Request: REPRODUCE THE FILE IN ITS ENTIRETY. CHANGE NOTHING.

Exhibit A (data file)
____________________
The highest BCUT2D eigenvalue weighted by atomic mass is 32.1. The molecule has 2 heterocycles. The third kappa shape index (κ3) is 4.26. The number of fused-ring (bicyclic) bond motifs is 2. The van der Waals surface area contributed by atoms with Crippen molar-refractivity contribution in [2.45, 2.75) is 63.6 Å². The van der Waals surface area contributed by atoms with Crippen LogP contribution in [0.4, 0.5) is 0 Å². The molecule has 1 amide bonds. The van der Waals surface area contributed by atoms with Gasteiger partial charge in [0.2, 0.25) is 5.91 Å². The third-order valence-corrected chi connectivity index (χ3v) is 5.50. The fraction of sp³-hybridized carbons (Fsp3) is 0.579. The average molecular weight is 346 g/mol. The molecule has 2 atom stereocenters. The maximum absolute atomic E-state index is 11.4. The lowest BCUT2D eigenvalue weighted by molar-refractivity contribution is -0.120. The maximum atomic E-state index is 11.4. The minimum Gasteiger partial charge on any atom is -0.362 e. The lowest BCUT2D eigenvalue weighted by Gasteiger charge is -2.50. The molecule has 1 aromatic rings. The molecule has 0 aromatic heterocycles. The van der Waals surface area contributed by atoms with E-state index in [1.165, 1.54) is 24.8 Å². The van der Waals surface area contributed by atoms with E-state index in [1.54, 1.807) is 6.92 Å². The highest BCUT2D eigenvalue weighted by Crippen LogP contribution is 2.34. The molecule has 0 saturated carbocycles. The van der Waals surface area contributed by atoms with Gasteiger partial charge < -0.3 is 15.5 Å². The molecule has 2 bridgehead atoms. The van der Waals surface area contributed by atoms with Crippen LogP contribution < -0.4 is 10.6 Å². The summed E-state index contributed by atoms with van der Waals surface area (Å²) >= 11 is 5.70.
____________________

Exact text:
The highest BCUT2D eigenvalue weighted by atomic mass is 32.1. The molecule has 2 heterocycles. The third kappa shape index (κ3) is 4.26. The number of fused-ring (bicyclic) bond motifs is 2. The van der Waals surface area contributed by atoms with Crippen molar-refractivity contribution in [2.45, 2.75) is 63.6 Å². The van der Waals surface area contributed by atoms with Crippen LogP contribution in [0.4, 0.5) is 0 Å². The molecule has 1 amide bonds. The van der Waals surface area contributed by atoms with Gasteiger partial charge in [0.2, 0.25) is 5.91 Å². The third-order valence-corrected chi connectivity index (χ3v) is 5.50. The fraction of sp³-hybridized carbons (Fsp3) is 0.579. The average molecular weight is 346 g/mol. The molecule has 2 atom stereocenters. The maximum absolute atomic E-state index is 11.4. The lowest BCUT2D eigenvalue weighted by molar-refractivity contribution is -0.120. The maximum atomic E-state index is 11.4. The minimum Gasteiger partial charge on any atom is -0.362 e. The lowest BCUT2D eigenvalue weighted by Gasteiger charge is -2.50. The molecule has 1 aromatic rings. The molecule has 0 aromatic heterocycles. The van der Waals surface area contributed by atoms with E-state index in [1.165, 1.54) is 24.8 Å². The van der Waals surface area contributed by atoms with E-state index in [1.54, 1.807) is 6.92 Å². The highest BCUT2D eigenvalue weighted by Crippen LogP contribution is 2.34. The molecule has 0 saturated carbocycles. The van der Waals surface area contributed by atoms with Gasteiger partial charge < -0.3 is 15.5 Å². The molecule has 2 bridgehead atoms. The van der Waals surface area contributed by atoms with Crippen LogP contribution < -0.4 is 10.6 Å². The summed E-state index contributed by atoms with van der Waals surface area (Å²) >= 11 is 5.70.